After what has been a year of massive eCommerce growth, there are plenty of insights that can help you plan for 2021 to win and retain more customers.
Last year was defined by its ability to create uncertainty. But one thing is for certain, everything is changing, and fast. This has been great news for businesses that were already online who have enjoyed a huge boost. Brick and mortar retailers on the other hand have had to re-think fast.
But with rapid changes in consumer behaviour, all businesses both on and offline need to raise the bar for their online customer experience.
So, what were the key eCommerce insights and trends in 2020 and what can they tell us about what you should expect in the years to come?
The first few months of 2020 saw the start of what would later become a devastating pandemic, that to this day, continues to disrupt the lives of millions of people around the world.
In an effort to slow the spread, the UK initiated its first lockdown in March 2020, which meant that the vast majority of brick and mortar retailers had to completely close their doors to customers. Merchants and consumers that relied on physical stores saw their world quite literally change over-night.
For many first-time online shoppers, once they tried it, they loved it. In July 2020, a survey suggested that 17.2 million UK shoppers now plan to permanently shift to online to do their shopping.
Since then, new research has emerged, revealing that online sales accounted for 27.6% of total retail in September, a figure that was only 20.1% during pre-COVID times in February.
After a second lockdown in November, the importance and reliability of eCommerce was once again an essential lifeline for consumers. For the first time ever, Black Friday 2020 became an all-digital experience for almost every retailer and smaller online businesses saw a 150% surge in their online sales.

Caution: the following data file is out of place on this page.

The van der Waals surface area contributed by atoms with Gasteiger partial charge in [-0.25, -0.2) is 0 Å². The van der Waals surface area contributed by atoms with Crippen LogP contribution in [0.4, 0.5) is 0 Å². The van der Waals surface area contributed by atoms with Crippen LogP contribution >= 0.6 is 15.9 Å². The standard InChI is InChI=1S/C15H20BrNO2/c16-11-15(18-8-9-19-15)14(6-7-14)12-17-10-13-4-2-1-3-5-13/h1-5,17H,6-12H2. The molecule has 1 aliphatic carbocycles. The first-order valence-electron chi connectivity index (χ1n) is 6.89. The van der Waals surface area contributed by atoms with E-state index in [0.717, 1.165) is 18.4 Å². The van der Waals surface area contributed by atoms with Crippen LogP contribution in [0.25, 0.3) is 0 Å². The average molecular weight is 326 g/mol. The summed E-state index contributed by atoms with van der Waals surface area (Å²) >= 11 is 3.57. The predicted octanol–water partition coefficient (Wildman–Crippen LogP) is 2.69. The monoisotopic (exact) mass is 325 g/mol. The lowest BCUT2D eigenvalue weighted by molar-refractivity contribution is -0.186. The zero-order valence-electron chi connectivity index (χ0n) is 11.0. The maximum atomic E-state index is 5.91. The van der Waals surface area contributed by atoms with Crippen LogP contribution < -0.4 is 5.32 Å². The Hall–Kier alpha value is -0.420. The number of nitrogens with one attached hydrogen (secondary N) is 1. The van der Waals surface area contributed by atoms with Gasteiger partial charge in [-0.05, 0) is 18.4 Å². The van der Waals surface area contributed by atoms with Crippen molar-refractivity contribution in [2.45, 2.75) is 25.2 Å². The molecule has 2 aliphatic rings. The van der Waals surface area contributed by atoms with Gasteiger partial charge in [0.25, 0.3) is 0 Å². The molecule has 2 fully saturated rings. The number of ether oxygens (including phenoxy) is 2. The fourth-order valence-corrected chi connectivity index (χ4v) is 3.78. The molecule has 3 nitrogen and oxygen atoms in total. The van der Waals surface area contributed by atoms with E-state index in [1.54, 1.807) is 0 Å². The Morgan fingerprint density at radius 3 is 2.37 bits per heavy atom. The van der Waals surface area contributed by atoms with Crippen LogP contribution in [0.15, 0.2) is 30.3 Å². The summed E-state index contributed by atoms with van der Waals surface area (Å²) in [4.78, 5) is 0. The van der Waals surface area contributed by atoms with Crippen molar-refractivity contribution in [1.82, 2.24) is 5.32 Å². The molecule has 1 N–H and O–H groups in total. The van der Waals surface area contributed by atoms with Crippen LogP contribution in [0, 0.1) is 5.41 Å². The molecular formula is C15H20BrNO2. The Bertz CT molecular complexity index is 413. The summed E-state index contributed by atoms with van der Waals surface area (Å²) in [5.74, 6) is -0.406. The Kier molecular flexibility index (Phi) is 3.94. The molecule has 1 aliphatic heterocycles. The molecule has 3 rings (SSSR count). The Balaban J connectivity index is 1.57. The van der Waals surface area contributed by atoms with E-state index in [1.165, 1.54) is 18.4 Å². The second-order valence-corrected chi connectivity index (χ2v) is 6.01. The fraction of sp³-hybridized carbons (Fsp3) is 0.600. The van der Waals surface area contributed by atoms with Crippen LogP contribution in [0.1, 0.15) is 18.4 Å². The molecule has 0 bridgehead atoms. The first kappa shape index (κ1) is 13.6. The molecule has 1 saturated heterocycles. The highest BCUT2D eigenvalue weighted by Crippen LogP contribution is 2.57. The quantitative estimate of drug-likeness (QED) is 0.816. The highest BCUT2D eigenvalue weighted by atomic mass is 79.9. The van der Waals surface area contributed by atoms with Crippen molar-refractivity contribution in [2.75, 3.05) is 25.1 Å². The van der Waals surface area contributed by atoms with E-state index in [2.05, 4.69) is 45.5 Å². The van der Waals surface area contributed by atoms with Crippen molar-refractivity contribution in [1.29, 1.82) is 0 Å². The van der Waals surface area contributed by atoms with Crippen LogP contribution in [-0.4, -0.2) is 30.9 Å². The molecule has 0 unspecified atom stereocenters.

It’s safe to say this is the perfect time to get involved in eCommerce.
Even after the re-opening of brick and mortar stores in July 2020, concerns around health remained, furthering encouraging retailers to consider a hybrid approach.
Queues at physical stores were almost guaranteed and footfall was limited over fears of spreading the virus. This came at a time when eCommerce had just seen a huge boom in adoption, with more people than ever before discovering the convenience, accessibility and safety of doing their shopping online.
While brick and mortar businesses were allowed to invite customers back in, it’s clear that the in-store appeal was beginning to fade.
However, this didn’t go unnoticed by traditional retailers, as many began seeking out ways to merge physical and digital channels to create a more positive and enjoyable experience for their customers.
Omni-channel selling was the ideal solution for many of these retailers as it allowed customers to carry out their shopping through multiple touchpoints both online and offline. This approach proved popular with consumers, with more than 80% of UK retail shops now offering click-and-collect, an increase of 32% since 2019. This growth is only expected to continue, with 41% of consumers intending to increase their use of click-and-collect in 2021.
Whilst shopping was becoming increasingly digital, staff were strongly being encouraged to work from home. This created a number of logistical challenges for customer support teams. Hold times increased by 34% at a time when 88% of consumers expected a response within 60 minutes. These findings should be a concern to merchants, as 66% of Gen Z consumers said they’d drop a brand due to poor digital customer service.